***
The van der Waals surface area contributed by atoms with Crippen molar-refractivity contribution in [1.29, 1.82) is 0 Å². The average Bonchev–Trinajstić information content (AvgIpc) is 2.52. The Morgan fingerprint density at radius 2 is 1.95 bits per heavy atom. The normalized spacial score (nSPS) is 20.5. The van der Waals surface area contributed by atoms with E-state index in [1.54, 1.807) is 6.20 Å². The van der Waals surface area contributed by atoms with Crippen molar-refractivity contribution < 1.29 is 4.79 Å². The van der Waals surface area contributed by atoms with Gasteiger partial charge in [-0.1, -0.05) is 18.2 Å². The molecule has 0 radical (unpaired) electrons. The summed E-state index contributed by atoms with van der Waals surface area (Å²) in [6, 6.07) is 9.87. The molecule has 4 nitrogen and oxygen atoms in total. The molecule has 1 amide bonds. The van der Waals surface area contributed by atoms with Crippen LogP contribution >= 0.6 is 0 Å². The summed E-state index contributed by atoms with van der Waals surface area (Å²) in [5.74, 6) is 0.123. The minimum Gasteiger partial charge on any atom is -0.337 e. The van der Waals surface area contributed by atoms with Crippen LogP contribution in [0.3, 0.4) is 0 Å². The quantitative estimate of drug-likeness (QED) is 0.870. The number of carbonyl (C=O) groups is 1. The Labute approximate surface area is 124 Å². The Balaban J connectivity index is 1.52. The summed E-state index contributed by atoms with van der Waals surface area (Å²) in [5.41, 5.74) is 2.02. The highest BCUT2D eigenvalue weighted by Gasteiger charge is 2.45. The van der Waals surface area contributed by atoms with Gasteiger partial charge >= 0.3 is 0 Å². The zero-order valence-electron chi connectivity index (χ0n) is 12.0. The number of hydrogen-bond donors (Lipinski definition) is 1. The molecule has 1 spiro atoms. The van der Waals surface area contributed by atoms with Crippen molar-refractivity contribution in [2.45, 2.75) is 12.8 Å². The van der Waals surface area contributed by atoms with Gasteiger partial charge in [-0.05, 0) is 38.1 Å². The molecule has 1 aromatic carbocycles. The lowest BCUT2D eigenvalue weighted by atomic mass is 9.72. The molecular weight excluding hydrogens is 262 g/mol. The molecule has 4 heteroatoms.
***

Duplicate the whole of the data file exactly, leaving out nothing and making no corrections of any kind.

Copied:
The van der Waals surface area contributed by atoms with Crippen molar-refractivity contribution in [1.29, 1.82) is 0 Å². The average Bonchev–Trinajstić information content (AvgIpc) is 2.52. The Morgan fingerprint density at radius 2 is 1.95 bits per heavy atom. The normalized spacial score (nSPS) is 20.5. The van der Waals surface area contributed by atoms with E-state index in [1.54, 1.807) is 6.20 Å². The van der Waals surface area contributed by atoms with Crippen molar-refractivity contribution < 1.29 is 4.79 Å². The van der Waals surface area contributed by atoms with Gasteiger partial charge in [-0.1, -0.05) is 18.2 Å². The molecule has 0 radical (unpaired) electrons. The summed E-state index contributed by atoms with van der Waals surface area (Å²) in [6, 6.07) is 9.87. The molecule has 4 nitrogen and oxygen atoms in total. The molecule has 1 amide bonds. The van der Waals surface area contributed by atoms with Crippen LogP contribution >= 0.6 is 0 Å². The summed E-state index contributed by atoms with van der Waals surface area (Å²) in [5.74, 6) is 0.123. The minimum Gasteiger partial charge on any atom is -0.337 e. The van der Waals surface area contributed by atoms with Crippen LogP contribution in [0.3, 0.4) is 0 Å². The quantitative estimate of drug-likeness (QED) is 0.870. The number of carbonyl (C=O) groups is 1. The Labute approximate surface area is 124 Å². The Balaban J connectivity index is 1.52. The summed E-state index contributed by atoms with van der Waals surface area (Å²) in [5.41, 5.74) is 2.02. The highest BCUT2D eigenvalue weighted by Gasteiger charge is 2.45. The van der Waals surface area contributed by atoms with Gasteiger partial charge >= 0.3 is 0 Å². The zero-order valence-electron chi connectivity index (χ0n) is 12.0. The number of hydrogen-bond donors (Lipinski definition) is 1. The molecule has 1 spiro atoms. The van der Waals surface area contributed by atoms with Crippen molar-refractivity contribution in [2.45, 2.75) is 12.8 Å². The van der Waals surface area contributed by atoms with Gasteiger partial charge in [-0.05, 0) is 38.1 Å². The molecule has 1 aromatic carbocycles. The lowest BCUT2D eigenvalue weighted by atomic mass is 9.72. The molecular weight excluding hydrogens is 262 g/mol. The molecule has 4 heteroatoms.